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First Lessons on Bass

Alvin Mistak | December 2008

     When young players lack the size and the hand and arm strength to control a string bass, they often compensate for their physical limitations and develop bad habits. With this large instrument the fundamentals established at the first lessons are particularly important.

Posture and Instrument Position
     Beginning bass students should be comfortable holding the instrument in a good position before playing a note. The end pin should be adjusted so the ridge at the top of the fingerboard (called the nut or saddle) is level or just above the player’s eyebrow. If a student has to bend over drastically to place the bow on the strings between the bridge and fingerboard, the end pin should be lengthened.
The bass should lean in toward the player, and the player should lean into the bass. Many students will stand erect and hold the bass straight up, leaving a space between body and instrument, but this posture causes all types of bowing problems. The instrument should be held against the body. The feet should form a 45° angle with the left foot positioned just behind the end pin and all the body weight on the right foot; the instrument and player should never be locked into a stationary position. The joints of the body should move fluidly, like the hinges of a door, when playing the bass.

Right Hand Position
     The position of the right hand depends on whether a German or French bow is used.
A Ger­man bow has a larger frog to accommodate the hand and fingers in a palm-inward position. The German bow rests in the hand between the thumb and index finger, with the thumb curved over the top of the stick, pointing toward the index and middle fingers. The ring finger hooks through the opening of the frog while the little finger sits under the frog next to the hair. Players should be able to take away the three middle fingers and hold the bow with the thumb and the pinkie, which maneuver the bow.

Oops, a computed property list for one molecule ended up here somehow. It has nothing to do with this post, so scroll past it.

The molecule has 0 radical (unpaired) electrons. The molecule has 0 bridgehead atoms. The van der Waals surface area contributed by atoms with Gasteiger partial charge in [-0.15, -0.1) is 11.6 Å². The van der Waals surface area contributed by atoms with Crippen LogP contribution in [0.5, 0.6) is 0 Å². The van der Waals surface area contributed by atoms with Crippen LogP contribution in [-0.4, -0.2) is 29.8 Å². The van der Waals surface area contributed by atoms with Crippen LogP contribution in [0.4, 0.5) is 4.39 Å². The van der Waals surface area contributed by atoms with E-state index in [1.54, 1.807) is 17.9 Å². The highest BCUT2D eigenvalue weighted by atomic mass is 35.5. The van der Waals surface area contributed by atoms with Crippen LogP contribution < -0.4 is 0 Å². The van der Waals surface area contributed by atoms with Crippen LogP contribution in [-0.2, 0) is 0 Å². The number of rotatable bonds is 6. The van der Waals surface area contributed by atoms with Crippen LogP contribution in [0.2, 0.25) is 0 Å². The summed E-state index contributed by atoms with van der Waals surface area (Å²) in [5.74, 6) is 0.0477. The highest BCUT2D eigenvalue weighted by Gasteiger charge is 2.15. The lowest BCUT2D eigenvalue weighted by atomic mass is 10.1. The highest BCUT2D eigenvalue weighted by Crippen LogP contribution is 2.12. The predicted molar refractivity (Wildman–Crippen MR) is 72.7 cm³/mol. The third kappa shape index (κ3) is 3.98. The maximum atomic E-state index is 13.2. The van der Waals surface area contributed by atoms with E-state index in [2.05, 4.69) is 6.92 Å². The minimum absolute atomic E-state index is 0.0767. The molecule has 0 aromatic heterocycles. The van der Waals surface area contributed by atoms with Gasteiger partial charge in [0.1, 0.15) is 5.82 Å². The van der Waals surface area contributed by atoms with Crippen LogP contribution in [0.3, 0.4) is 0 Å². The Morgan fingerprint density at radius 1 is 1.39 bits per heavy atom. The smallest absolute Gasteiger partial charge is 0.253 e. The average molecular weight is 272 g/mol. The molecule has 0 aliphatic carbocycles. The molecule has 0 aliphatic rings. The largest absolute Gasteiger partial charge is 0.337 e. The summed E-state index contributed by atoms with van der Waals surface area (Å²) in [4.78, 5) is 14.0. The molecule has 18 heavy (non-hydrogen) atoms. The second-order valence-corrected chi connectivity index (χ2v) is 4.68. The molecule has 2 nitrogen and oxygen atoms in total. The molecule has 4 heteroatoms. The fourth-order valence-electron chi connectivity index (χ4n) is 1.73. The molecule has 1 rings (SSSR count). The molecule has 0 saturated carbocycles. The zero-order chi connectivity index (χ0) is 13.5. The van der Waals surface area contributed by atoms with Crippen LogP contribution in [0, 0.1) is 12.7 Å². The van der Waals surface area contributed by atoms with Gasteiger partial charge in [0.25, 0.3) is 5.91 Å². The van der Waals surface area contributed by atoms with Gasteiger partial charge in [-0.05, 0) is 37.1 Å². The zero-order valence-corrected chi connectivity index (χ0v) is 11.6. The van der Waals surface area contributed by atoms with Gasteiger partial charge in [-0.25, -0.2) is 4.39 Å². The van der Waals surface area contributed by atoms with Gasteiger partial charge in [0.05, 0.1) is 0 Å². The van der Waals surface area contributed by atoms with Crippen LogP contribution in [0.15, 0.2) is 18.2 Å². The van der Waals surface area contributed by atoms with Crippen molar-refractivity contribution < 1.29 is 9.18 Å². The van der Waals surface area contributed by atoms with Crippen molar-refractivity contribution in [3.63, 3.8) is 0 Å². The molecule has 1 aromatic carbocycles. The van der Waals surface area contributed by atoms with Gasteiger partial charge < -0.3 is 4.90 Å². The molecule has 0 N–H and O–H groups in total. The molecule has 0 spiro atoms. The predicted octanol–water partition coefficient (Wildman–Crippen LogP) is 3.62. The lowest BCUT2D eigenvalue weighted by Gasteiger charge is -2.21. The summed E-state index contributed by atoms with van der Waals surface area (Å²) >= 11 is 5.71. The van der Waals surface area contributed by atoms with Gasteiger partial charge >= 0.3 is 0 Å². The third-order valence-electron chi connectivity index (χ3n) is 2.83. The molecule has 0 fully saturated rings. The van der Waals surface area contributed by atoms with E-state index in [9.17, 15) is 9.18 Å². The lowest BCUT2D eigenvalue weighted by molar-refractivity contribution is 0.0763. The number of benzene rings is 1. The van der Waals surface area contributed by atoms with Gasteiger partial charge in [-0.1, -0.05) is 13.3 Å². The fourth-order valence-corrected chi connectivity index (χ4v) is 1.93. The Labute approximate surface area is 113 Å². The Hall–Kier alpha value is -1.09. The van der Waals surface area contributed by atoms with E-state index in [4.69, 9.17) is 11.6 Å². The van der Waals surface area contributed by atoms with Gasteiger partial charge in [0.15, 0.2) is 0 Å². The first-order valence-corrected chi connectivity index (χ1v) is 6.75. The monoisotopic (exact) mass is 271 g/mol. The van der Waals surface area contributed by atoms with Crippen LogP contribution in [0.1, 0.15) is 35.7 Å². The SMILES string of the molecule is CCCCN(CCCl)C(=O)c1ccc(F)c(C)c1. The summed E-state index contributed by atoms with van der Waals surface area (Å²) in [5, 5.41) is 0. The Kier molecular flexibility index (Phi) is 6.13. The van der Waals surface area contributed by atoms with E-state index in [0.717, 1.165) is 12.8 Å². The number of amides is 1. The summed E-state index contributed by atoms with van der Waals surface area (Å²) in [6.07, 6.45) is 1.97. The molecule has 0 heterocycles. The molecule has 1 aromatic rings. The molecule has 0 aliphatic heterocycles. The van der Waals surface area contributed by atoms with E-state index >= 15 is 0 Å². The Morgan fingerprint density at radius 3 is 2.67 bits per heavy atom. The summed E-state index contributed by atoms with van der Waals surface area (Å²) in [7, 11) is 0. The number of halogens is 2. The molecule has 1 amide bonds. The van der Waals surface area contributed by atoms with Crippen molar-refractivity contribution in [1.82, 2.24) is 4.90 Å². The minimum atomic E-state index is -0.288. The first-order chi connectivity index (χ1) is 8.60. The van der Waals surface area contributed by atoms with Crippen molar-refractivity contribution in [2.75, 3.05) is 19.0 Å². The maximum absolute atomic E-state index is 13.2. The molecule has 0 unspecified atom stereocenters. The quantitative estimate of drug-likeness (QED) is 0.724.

The thumb ap­plies the pressure on the bow as it contacts the strings, and the pinkie gives the lift as the bow comes off the strings. The hand should cradle the bow, not grip it tightly. The other fingers simply add control, but students often grab the bow with these fingers and apply too much bow pressure to the strings.
     The French bow is held like a cello bow with the thumb on the side and underneath and the four fingers over the top.
The thumb should be positioned opposite the middle finger where the wood and ebony meet. It is common for the thumb of a beginning student to gravitate down onto the curve of ebony between the stick and frog which restricts the flexibility of the thumb. The second finger should touch the silver eyelet. The position of the index finger affects the entire hand position, and when positioned correctly, with the second joint on the stick, the other fingers automatically fall into the correct position. Students tend to move the first finger above or below the second joint, but this pulls the other fingers up too high or pushes them down too low. Young bassists also will try to use a hand position with the pinkie raised off the bow and floating in the air, but this position reduces control because the French bass bow is heavy. The pinkie should be held next to the rest of the fingers for control.
     With either style of bow the right elbow should be held away from the body with the forearm pointing left; the arm should not be vertical with the elbow pointing at the floor. The weight of the arm transfers to the front of the hand and that is what applies weight to the upper part of the bow. Remember that the fingers will not be at the correct angle if the elbow is not held out.

Left Hand Position